What it really takes to run a successful crowdfunding campaign

Perk purgatory.
Perk purgatory.
Image: Chris McKenna/Wikimedia Commons, CC-BY-SA 4.0
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Crowdfunding is the new black for small businesses and nonprofits. It’s a sleek solution to an age-old problem: how to raise money to get something done. The premise is pretty simple–make a video, set up a page, and let the money pour in. And when inventions like a frying pan with a sword hilt handle rack up thousands of dollars, it can seem like crowdfunding is as easy as taking candy from a baby (or taking money from your friends, to be more precise). After spending the past five months running my own Indiegogo campaign, I am here to tell you: It’s not.

Despite many warnings to the contrary, I learned that crowdfunding is just like all fundraising: a lot of hard work. In April, I started a campaign to raise money for Imperfect, a new company that aims to reduce food waste by selling people ugly fruits and vegetables. Three hundred packages and $38,000 later, the campaign is finally over.

Here’s what it took to make it happen.

First, I had to figure out how to reach out to my network. Most of the people who will donate to your campaign already know you. Before we even launched, I had sent each of my 250 closest friends and acquaintances at least five emails reminding them to donate. People like to be a part of success, so the more people you can get to fund on the first day, the better. Looking back at my Facebook wall during the month of our campaign, if I were one of my friends, I probably would have donated just to get me to shut up. Crowdfunding is a platform, not a magic pill that gets your networks to notice you (that’s part of the job!).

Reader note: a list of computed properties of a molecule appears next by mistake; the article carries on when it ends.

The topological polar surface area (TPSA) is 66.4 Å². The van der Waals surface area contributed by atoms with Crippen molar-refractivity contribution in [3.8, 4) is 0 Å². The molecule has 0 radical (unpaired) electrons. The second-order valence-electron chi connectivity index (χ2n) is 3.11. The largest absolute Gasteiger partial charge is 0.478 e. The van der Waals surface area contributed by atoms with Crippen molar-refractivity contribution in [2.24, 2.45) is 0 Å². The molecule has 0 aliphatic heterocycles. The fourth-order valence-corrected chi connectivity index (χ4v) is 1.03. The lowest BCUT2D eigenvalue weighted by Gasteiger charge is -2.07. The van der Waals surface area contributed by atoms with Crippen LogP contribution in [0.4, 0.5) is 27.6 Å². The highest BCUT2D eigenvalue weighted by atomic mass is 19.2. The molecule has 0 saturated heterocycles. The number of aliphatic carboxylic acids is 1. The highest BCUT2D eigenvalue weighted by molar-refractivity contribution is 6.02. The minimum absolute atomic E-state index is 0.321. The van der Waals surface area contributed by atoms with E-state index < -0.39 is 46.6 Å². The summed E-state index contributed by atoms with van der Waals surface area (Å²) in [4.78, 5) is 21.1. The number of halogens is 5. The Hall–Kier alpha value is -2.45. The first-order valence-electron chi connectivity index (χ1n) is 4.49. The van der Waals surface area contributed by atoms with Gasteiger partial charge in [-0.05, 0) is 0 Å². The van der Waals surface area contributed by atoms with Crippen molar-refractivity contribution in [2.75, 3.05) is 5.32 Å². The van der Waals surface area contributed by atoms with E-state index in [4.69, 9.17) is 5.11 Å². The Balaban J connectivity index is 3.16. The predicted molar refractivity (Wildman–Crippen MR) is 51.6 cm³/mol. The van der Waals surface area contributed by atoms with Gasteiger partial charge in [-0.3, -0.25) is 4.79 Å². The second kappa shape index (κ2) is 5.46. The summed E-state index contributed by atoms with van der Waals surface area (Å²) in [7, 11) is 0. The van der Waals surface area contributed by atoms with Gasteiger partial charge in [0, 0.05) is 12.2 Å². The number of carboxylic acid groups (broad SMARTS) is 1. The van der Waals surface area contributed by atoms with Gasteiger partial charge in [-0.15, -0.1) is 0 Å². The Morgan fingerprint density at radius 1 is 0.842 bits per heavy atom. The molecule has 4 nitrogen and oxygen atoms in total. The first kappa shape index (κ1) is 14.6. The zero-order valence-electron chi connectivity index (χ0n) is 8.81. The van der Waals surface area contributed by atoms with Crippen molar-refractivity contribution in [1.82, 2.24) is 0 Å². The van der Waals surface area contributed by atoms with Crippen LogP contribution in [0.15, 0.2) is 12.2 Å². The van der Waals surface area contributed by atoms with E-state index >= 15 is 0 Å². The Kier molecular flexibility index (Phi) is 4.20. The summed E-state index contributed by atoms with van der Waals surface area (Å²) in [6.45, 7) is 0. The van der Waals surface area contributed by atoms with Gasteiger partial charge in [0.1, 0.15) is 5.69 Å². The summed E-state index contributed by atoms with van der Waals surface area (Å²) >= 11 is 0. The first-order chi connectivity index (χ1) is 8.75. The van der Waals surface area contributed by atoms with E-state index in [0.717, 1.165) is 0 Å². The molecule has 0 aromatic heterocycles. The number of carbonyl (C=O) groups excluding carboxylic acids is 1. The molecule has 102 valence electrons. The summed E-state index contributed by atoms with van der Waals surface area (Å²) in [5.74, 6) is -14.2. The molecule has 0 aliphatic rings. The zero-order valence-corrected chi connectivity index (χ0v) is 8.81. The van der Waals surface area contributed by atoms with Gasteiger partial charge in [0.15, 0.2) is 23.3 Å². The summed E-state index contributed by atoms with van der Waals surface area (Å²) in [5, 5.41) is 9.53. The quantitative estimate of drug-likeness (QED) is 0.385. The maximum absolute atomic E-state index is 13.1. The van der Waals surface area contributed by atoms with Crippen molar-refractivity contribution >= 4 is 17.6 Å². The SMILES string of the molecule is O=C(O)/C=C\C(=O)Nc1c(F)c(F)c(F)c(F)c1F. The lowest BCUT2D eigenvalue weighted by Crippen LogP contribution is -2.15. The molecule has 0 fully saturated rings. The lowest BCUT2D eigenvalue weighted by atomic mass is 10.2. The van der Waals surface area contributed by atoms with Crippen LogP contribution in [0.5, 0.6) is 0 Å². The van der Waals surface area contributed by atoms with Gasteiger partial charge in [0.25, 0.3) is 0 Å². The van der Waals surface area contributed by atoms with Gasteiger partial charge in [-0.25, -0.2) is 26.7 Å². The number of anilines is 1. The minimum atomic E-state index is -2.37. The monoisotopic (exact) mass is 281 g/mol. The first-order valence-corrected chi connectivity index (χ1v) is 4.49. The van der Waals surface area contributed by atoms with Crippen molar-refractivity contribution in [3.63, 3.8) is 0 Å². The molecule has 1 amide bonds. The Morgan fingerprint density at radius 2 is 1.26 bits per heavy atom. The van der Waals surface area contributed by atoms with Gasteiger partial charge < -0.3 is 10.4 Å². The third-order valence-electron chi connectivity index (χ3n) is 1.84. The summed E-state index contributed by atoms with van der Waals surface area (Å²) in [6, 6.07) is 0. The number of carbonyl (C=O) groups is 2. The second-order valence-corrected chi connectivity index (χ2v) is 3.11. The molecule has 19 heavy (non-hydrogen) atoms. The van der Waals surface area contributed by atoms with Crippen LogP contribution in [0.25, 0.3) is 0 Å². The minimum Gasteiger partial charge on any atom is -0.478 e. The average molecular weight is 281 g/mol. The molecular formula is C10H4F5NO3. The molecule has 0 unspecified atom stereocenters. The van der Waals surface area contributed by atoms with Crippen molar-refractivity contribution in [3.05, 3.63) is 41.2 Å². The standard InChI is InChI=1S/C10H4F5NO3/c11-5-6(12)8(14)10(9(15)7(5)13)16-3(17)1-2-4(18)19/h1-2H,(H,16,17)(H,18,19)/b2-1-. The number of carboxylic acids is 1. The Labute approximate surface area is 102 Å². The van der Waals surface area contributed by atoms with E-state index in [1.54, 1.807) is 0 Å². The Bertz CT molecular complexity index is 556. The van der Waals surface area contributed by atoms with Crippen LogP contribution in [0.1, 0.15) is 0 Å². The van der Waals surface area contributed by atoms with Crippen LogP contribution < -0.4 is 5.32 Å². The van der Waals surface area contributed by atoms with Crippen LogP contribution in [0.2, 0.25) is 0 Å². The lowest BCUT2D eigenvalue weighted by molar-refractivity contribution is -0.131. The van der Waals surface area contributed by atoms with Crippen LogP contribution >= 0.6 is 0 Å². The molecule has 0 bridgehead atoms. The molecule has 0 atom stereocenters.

The next thing I had to decide when I was setting up my crowdfunding campaign is what perks to offer people who donate. Sitting there with no money in your company bank account makes you want to offer anything and everything to get people to donate. But here’s a secret—for most campaigns, the vast majority of people who donate are going to know you personally, which means they’re going to give money to support you whether or not there’s a gift involved. The perks are a nice way to make asking your best friend for $50 easier, but they won’t make or break your campaign. I decided to offer a lot of small, funny, promotional items that would be keepsakes for people who donated—bumper stickers, t-shirts, totes bags with our logo on them. Seemed cheap enough to fulfill—get a designer friend to draft something up, slap it on some swag. Badabing, badaboom you have a perk. Here was my thought process: I can pack a box in about 10 seconds, so 300 boxes would be about an hour tops.


In reality, it probably took 40 hours to fulfill the perks—a far cry from 60 minutes.

And you’d be surprised at how hard it is to come up with a good slogan for a bumper sticker. I ended up going with a picture of an ugly pepper captioned, “Bite Me.” (You’d also be surprised at how many tiny little pieces of tape a human body is willing to swallow before it finally sends a signal to the brain to stop being dumb and go buy a pair of scissors.)

Despite the hours of my life lost to packing boxes and the emotional trauma of straining all my friendships at once, I would do it all over again. Crowdfunding works, but you have to have realistic expectations.

Understand the full costs of the design, materials, shipping, and time it takes to deliver perks, and make sure you put them at the appropriate funding levels. Be willing to humble yourself to near-strangers and be rejected by even your closest friends. And know that the month that your crowdfunding campaign is live, you might have to scale back your social life a bit.

Ultimately, you get out what you put in.